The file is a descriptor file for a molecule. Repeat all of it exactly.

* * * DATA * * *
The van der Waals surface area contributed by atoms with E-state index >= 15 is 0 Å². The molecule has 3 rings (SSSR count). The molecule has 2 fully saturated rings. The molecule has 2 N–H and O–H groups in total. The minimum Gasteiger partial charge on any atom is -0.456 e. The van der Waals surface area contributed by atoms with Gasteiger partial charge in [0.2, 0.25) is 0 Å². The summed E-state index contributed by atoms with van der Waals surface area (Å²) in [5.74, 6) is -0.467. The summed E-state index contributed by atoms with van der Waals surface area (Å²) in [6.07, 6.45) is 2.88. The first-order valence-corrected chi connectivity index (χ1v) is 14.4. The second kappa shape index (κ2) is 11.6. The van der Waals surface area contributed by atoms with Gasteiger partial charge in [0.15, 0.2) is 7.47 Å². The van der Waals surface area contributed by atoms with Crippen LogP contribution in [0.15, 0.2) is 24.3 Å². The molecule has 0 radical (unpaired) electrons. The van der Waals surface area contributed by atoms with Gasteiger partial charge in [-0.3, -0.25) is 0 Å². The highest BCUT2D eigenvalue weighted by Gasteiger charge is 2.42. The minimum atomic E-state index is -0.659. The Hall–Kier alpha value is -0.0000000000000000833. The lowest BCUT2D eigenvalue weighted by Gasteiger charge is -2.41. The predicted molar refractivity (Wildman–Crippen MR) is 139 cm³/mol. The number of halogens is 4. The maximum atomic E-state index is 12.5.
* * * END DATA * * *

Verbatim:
The van der Waals surface area contributed by atoms with E-state index >= 15 is 0 Å². The molecule has 3 rings (SSSR count). The molecule has 2 fully saturated rings. The molecule has 2 N–H and O–H groups in total. The minimum Gasteiger partial charge on any atom is -0.456 e. The van der Waals surface area contributed by atoms with Gasteiger partial charge in [0.2, 0.25) is 0 Å². The summed E-state index contributed by atoms with van der Waals surface area (Å²) in [5.74, 6) is -0.467. The summed E-state index contributed by atoms with van der Waals surface area (Å²) in [6.07, 6.45) is 2.88. The first-order valence-corrected chi connectivity index (χ1v) is 14.4. The second kappa shape index (κ2) is 11.6. The van der Waals surface area contributed by atoms with Gasteiger partial charge in [0.15, 0.2) is 7.47 Å². The van der Waals surface area contributed by atoms with Crippen LogP contribution in [0.15, 0.2) is 24.3 Å². The molecule has 0 radical (unpaired) electrons. The van der Waals surface area contributed by atoms with Gasteiger partial charge in [-0.3, -0.25) is 0 Å². The highest BCUT2D eigenvalue weighted by Gasteiger charge is 2.42. The minimum atomic E-state index is -0.659. The Hall–Kier alpha value is -0.0000000000000000833. The lowest BCUT2D eigenvalue weighted by Gasteiger charge is -2.41. The predicted molar refractivity (Wildman–Crippen MR) is 139 cm³/mol. The number of halogens is 4. The maximum atomic E-state index is 12.5.